A Chinese tale of Phaethon

Estimated reading time: 5 Minutes

Can Beijing manage the soars and dives of its stock chariot?

[caption id="attachment_7893" align="alignnone" width="880"]Beijing Beijing photograph by Philip McMaster (Source: Flickr creative commons)[/caption]

Scarcely any government is as good as Beijing when it comes to keeping individual economic activities and market interactions under control, but even the most powerful state capitalist on this planet has tasted some bitterness in the fruit of its own deeds, facing severe consequences of its high-flying economic stimulation plan and inflated ambitions.

Since the beginning of July, Chinese stock market has plummeted by more than 30% in two weeks, after a year of rampant growth of 80%, indicated by the Shanghai Composite Index. If there was a starting point where a potential stock market bubble lurks on the horizon, it should begin with Beijing’s initiative a year ago to help state-owned companies, most of which are old, inefficient, lossmaking, and carrying massive debts, restructure their asset and lessen their dependence on debt financing. For a long time, when state-owned companies lose hundreds of millions of dollars every year, they finance themselves by borrowing from state-owned banks, whether or not the money can ever be paid back. Now these companies, on the brink of insolvency should new loans stop to come in, are told that the unconditional support from the national banks can no longer continue. In addition, they are also told to carry out reforms on staff structure, production technology, internal audit system, and operation and management, all of which incurs a large cry for liquidity. The tightening of credit and structural reform both dictate that state-owned companies improve their equity/debt ratio by attracting more investment. The rationale of reformists in Beijing is simple: in order to revitalize the lossmaking state-owned enterprises, they must first go through recapitalization, allowing diverse, or even private, shareholders into the decision-making circle, of which the process mainly consists of debt-equity swap and IPO.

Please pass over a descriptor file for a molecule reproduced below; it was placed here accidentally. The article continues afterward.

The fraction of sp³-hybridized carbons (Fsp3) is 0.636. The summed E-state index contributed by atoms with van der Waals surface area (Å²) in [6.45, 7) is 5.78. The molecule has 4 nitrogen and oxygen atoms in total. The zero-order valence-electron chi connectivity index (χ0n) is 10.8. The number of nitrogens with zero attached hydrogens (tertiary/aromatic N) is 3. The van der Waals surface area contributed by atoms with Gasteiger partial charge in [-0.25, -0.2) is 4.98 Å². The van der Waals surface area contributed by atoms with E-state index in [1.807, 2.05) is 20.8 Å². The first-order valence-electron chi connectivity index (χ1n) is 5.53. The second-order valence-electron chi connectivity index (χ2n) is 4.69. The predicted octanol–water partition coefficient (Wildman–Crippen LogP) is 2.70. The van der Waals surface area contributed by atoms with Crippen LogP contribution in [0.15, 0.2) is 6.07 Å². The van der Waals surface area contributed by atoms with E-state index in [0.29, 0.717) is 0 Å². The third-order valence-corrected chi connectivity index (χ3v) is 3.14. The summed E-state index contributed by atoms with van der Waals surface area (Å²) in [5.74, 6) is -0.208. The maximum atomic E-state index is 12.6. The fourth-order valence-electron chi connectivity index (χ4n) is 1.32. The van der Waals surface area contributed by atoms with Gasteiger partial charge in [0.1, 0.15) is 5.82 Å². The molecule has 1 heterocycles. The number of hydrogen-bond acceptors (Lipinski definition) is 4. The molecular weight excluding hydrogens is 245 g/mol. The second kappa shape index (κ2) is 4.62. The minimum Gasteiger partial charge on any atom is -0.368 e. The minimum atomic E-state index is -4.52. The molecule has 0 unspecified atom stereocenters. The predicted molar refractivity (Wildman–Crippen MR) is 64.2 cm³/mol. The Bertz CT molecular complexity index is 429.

And an inflating stock market makes this recapitalization much easier, or in another word, the reform of state-owned companies less painful. By issuing stocks whose value can nearly double within a year, companies quickly attract large amounts of investment that provide enough liquidity, allowing them to pay back their due and relieving the state-owned banks from potential bad loans, and along also come the obligation to be financially transparent and the incentive to perform well, as reformists in Beijing have wished.

This is why earlier in June, a CEO of one of China’s biggest banks visiting Oxford answered the question regarding the stock market bubble by stating that “there are many types of bubble, (among which) the stock market bubble is a good bubble. It allows companies to raise capital.”

Fair enough. But shortly after Beijing started the maneuverings to drive the Shanghai Index uphill to ensure a sufficient flow of funds into big national companies, things seemed to have gone out of its control since the beginning of this year, when stock prices went wild and rocketed like a surreal drama. If a butterfly flapping its wings can cause a hurricane across the Atlantic, then a little nudge from the government to bolster the stock market can result in an overwhelming flock of investment and self-affirming overvaluation. Economics tell us that humans are profit-seeking animals; behavioral science tells us that human beings aren’t always homo economicus. In a stock market boom, we get the worst of the two combined: profit-seeking, short-sighted, irrational buyers. Swollen by the temporary boom, investors ranging from idle housewives to risk-addicted bankers poured more and more cash into the system, completing the vicious circle that kept inflating the expectation on return and neglecting risks that were accumulating day by day.